Mitt Romney's stated opposition to extending the wind energy tax credit, due to expire at the end of the year, represents a threat to the Kern County economy -- and a potential dilemma for Rep. Kevin McCarthy.

To many Republicans, green energy is one of those dirty Obama words. But it's also a growth industry for Kern County -- McCarthy's constituency -- and many regions of the country. In the Midwest, for example, wind power is providing income for farmers who lease land for turbines during a drought that has caused significant crop and livestock losses. The wind industry now employs more than 100,000 people nationwide. And wind energy promotes energy independence, a goal supported by a majority of Americans.

The wind energy tax credit in question allows wind farms to receive a credit of 2.2 cents per kilowatt-hour of electricity they produce. It expires at the end of this year -- and if allowed to lapse could leave the industry in chaos. The loss could cost the U.S. 37,000 jobs and stymie investment in wind production. China, gunning to take over the industry, would gain a leg up on its U.S. competitors. Just the talk of expiring tax credits has some companies that manufacture wind turbines and other parts halting production and laying off workers, according to the American Wind Energy Association.

Meanwhile, with overwhelming bipartisan support, the Senate Finance Committee last week passed a one-year extension of the wind energy tax break. This came just four days after Romney's campaign declared that the presumptive Republican presidential candidate "will allow the wind credit to expire, end the stimulus boondoggles and create a level playing field on which all sources of energy can compete on their merits."

"Wind energy will thrive wherever it is economically competitive," the Romney spokesman said.

The problem with this argument is that a level playing field doesn't exist in the energy sector. Almost every form of energy receives subsidies of some sort, in the form of tax breaks, credits or direct investment. And in the case of fossil fuels, those subsidies have been around much longer than renewable energy credits, and many don't have expiration dates.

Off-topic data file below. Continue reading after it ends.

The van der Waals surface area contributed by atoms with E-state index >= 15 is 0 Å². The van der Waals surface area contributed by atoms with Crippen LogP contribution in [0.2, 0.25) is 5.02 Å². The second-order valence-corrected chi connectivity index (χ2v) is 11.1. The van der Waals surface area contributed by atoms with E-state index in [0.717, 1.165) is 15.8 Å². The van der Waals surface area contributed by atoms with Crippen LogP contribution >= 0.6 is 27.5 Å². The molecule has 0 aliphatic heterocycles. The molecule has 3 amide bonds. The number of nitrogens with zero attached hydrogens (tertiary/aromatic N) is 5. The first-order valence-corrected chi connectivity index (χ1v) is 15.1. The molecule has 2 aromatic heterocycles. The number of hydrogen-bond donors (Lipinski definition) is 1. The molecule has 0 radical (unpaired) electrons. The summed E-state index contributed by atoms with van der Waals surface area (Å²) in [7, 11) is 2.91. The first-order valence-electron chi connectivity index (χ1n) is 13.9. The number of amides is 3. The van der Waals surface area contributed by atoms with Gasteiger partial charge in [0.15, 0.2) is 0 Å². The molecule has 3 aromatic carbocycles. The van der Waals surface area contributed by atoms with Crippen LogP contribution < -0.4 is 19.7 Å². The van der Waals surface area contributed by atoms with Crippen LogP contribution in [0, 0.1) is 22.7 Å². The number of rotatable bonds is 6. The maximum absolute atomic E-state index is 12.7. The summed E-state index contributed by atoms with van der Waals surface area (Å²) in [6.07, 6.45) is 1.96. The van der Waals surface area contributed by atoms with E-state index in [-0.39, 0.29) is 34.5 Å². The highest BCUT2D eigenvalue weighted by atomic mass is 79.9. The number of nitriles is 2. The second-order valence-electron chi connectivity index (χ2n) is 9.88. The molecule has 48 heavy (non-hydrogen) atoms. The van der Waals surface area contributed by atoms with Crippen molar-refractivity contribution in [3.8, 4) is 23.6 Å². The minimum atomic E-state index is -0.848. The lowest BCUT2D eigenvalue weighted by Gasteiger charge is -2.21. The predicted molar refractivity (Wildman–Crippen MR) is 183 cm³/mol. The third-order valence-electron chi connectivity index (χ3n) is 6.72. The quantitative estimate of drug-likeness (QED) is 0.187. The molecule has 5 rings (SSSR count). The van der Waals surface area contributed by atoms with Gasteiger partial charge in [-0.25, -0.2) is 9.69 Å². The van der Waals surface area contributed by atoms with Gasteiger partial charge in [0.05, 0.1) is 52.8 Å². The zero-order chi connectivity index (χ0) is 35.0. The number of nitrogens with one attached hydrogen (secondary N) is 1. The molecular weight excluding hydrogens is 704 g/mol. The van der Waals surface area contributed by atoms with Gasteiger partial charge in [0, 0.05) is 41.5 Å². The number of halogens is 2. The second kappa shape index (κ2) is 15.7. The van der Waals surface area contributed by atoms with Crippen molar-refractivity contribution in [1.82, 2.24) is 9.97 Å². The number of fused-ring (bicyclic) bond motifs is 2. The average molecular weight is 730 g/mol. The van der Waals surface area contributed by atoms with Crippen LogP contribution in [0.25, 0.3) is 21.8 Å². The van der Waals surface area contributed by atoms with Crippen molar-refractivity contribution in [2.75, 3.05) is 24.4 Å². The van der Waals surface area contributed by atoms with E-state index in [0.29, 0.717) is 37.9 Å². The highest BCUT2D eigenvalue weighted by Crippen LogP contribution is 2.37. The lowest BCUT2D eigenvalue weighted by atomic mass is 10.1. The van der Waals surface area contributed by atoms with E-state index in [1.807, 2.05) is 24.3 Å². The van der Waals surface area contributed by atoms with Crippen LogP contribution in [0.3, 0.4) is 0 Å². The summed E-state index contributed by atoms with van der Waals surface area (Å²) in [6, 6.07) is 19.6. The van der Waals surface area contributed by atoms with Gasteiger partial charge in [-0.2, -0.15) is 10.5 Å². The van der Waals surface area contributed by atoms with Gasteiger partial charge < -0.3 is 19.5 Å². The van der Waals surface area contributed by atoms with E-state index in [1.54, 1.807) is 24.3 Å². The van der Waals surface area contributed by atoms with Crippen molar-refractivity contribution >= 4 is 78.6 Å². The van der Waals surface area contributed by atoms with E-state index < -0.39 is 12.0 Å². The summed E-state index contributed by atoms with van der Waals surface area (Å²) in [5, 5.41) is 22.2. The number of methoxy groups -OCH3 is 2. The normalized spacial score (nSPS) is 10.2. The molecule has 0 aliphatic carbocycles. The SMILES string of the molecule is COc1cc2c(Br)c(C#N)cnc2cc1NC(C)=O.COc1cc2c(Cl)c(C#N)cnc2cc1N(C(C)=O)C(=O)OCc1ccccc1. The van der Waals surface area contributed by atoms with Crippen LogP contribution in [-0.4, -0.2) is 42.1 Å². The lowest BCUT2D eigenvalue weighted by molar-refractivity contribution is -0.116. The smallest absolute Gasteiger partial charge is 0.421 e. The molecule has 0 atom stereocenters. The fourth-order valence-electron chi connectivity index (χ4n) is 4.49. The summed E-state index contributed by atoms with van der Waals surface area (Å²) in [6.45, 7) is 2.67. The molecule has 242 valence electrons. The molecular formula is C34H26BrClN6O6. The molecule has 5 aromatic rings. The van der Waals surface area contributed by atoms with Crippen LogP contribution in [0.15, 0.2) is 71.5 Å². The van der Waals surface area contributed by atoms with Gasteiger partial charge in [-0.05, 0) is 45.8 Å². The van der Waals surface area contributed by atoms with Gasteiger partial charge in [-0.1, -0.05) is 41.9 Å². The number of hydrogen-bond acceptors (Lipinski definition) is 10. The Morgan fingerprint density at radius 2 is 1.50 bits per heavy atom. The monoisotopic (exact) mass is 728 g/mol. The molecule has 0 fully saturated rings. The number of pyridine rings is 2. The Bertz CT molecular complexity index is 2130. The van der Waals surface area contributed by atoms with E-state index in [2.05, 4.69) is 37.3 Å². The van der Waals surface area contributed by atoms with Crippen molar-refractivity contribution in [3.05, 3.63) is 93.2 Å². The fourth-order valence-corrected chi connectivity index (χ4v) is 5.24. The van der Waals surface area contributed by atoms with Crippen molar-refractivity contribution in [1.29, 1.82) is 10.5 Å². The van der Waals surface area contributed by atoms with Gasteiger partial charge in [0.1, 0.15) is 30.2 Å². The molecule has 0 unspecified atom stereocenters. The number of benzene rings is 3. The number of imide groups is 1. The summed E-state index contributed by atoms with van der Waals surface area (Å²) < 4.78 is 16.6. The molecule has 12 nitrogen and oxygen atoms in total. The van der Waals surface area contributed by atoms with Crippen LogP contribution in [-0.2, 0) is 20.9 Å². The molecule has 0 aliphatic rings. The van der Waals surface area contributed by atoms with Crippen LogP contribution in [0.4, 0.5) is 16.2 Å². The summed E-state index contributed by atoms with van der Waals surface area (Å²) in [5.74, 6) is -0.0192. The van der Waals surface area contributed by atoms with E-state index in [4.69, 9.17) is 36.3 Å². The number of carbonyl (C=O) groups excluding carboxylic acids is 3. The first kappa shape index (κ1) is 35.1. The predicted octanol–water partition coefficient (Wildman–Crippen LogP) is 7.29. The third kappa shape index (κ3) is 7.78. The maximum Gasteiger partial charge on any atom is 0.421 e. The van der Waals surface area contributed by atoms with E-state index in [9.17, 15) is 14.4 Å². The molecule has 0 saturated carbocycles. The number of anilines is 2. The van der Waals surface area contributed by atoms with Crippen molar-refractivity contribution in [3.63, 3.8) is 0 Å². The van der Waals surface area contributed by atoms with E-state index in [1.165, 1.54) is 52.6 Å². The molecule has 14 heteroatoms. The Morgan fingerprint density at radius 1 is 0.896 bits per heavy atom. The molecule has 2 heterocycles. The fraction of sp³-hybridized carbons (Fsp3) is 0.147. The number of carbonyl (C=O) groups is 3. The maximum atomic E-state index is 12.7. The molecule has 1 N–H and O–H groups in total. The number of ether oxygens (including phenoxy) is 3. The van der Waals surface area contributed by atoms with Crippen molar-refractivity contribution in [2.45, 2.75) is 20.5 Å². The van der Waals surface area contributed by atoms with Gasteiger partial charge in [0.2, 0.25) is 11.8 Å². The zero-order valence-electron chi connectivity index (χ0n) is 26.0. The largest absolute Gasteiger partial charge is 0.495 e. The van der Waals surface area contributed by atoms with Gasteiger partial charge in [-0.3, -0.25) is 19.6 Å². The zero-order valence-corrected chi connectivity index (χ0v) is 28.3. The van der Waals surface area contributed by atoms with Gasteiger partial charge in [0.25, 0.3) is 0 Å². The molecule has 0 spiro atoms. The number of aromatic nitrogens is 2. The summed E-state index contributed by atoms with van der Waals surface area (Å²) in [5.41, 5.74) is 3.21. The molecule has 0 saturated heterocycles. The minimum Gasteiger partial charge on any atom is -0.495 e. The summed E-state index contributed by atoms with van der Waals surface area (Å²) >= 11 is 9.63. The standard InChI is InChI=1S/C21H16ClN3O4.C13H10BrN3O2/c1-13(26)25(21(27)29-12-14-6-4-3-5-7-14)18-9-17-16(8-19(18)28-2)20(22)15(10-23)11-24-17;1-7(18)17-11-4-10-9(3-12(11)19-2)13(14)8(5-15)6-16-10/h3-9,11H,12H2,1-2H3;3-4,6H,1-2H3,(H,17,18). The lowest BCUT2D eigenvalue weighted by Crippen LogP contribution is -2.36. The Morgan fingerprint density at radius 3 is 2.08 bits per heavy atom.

Romney and other conservatives may still be raw over Solyndra, but there's a big difference between the wind production tax credit and a half-billion-dollar grant given to one company under the name of economic stimulus. Wind producers only get the tax credit when they produce wind power. The tax credits have helped the industry tremendously over the years.

Romney's opposition to the tax credit will really only matter, of course, if he's elected president. We wonder if he fully considered how his chances in November might be impacted by the fact that 81 percent of all wind capacity installed in the United States is in congressional districts represented by Republicans, including important swing states like Iowa, Colorado and Ohio. Despite that, an extension of the tax credit is hardly assured: Some conservative Republicans in the House want to eliminate all tax subsidies.

Here's a case where McCarthy needs to summon up some political courage and do what his constituents, rather than his party's likely standard-bearer, would want him to do. It's clear McCarthy supports wind energy tax breaks, since he introduced legislation in 2009 to have the tax credits extended for more than a decade. In support of the bill, he wrote: "Providing long term stability through the WIND Energy Act would help create sustainable, good-paying jobs."

At the moment, that kind of support doesn't seem to fit into the GOP playbook, but it's the right thing for McCarthy to do nonetheless. Many of McCarthy's Republican colleagues have already made clear they oppose Romney on this issue and they've thrown their support behind renewal of the credits. McCarthy, who is in a position of some influence in Congress, should do to the same.